Latest Issue of Science News


Wheat gone wild

Many wild varieties of wheat have higher concentrations of protein, iron, and zinc than domesticated wheat does. Researchers have now identified and cloned a gene that increases wild wheat's nutrients by 10 to 15 percent. The discovery team says that the work may lead to domesticated varieties that could reduce malnutrition.

The gene accelerates the maturation and death of wheat plants. As wheat leaves begin to die, they send protein and minerals into the grain, so nutrient content and longevity are linked, says project leader Jorge Dubcovsky of the University of California, Davis. His team reports its findings Nov. 24 in Science.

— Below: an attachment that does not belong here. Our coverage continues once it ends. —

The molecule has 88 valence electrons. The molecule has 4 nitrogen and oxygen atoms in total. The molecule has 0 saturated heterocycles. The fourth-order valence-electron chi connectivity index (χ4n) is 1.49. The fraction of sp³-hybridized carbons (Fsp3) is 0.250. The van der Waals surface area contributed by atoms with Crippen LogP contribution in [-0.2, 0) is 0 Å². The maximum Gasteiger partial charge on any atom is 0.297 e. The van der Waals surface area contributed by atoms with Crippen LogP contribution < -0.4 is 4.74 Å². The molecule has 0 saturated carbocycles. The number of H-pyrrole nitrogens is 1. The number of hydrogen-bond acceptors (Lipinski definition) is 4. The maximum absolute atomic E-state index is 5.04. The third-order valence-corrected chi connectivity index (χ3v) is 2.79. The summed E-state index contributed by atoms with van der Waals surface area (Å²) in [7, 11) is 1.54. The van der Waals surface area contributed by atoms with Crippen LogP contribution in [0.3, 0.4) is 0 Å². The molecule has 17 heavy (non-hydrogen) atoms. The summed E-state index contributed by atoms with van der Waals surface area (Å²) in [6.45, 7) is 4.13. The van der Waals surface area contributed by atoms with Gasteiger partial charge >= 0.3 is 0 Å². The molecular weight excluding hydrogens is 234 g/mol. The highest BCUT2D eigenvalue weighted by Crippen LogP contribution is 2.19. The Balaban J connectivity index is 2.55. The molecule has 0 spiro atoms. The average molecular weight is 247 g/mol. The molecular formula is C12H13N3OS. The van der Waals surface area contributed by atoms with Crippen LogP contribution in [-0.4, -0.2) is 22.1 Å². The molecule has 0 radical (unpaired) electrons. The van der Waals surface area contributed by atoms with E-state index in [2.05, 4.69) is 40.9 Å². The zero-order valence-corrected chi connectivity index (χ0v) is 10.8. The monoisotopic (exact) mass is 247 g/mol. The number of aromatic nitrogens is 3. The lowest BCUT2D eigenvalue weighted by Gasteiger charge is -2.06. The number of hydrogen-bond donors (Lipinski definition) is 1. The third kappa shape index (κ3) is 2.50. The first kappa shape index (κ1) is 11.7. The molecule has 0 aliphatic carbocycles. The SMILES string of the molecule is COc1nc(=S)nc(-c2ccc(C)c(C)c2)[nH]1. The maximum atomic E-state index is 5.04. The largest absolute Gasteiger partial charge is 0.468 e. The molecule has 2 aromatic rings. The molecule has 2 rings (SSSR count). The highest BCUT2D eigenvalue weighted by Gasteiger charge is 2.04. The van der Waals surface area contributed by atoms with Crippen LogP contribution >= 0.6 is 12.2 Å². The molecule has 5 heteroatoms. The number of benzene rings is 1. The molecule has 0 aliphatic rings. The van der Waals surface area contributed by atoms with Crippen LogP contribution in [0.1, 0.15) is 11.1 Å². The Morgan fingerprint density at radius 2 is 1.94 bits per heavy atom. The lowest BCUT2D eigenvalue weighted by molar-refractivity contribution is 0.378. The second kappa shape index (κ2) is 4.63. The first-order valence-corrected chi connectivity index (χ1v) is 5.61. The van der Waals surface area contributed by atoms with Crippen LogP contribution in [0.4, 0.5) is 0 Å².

Domesticated wheat also contains the gene, but at least one copy of it is inactive. To test the gene's function in domesticated wheat, the researchers blocked all copies of the gene. The resulting wheat had 30 percent less protein and micronutrients and matured several weeks later than normal.

Note: To comment, Science News subscribing members must now establish a separate login relationship with Disqus. Click the Disqus icon below, enter your e-mail and click “forgot password” to reset your password. You may also log into Disqus using Facebook, Twitter or Google.

This article is available only to subscribing members. Join SSP today or Log in.